News / 

Lake Powell

Save Story
Leer en espaƱol

Estimated read time: 1-2 minutes

This archived news story is available only for your personal, non-commercial use. Information in the story may be outdated or superseded by additional information. Reading or replaying the story in its archived form does not constitute a republication of the story.

Five years of drought have dropped Lake Powell to its lowest level in decades. As a result, many of the colorful canyons and spectacular formations that have been under water for more than 25 years are again exposed for visitors to view.

Some environmental purists are using the current conditions as an opportunity to advance their argument for permanently draining Lake Powell. Without the Glen Canyon Dam, they wistfully believe the vast area would return to its pristine grandeur for the benefit of those few hardy souls willing to endure lengthy hikes or undertake river trips.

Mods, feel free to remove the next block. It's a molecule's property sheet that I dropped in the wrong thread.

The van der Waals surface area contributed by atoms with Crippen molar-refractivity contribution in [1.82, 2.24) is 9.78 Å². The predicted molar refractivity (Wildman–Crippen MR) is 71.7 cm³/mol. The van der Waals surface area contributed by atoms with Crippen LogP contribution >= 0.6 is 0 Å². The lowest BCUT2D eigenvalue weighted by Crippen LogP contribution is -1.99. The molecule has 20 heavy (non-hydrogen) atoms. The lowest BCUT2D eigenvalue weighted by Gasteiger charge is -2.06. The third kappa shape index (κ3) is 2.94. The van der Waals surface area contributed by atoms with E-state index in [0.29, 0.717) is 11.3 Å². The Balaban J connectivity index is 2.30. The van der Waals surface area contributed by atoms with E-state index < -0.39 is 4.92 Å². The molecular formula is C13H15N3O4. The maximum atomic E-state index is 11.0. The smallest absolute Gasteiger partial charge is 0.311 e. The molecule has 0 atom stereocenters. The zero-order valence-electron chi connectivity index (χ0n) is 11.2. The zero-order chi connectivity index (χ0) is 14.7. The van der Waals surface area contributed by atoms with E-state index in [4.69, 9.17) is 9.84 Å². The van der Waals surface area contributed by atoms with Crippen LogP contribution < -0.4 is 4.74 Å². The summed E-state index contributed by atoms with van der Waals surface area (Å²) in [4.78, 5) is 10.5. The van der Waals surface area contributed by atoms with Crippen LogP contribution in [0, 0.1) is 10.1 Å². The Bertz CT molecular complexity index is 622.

As it now stands, more than two million people a year visit Lake Powell. They boat, hike and play in water available for recreation, but stored primarily for the benefit of millions of downstream users.

While a few may talk of draining the reservoir, KSL believes Lake Powell is vital to life and commerce in the arid Southwest. Indeed, the current drought offers dramatic justification for reclamation projects such as Lake Powell.

Eventually, the drought will end. Runoff from winter storms will once again fill the vast reservoir.

Until then, this is a unique time to visit Lake Powell. The half-full reservoir offers a grand opportunity for those inclined, to view some of the sandstone wonders of Glen Canyon that for years have been submerged.

Most recent News stories


Get informative articles and interesting stories delivered to your inbox weekly. Subscribe to the Trending 5.
By subscribing, you acknowledge and agree to's Terms of Use and Privacy Policy.

KSL Weather Forecast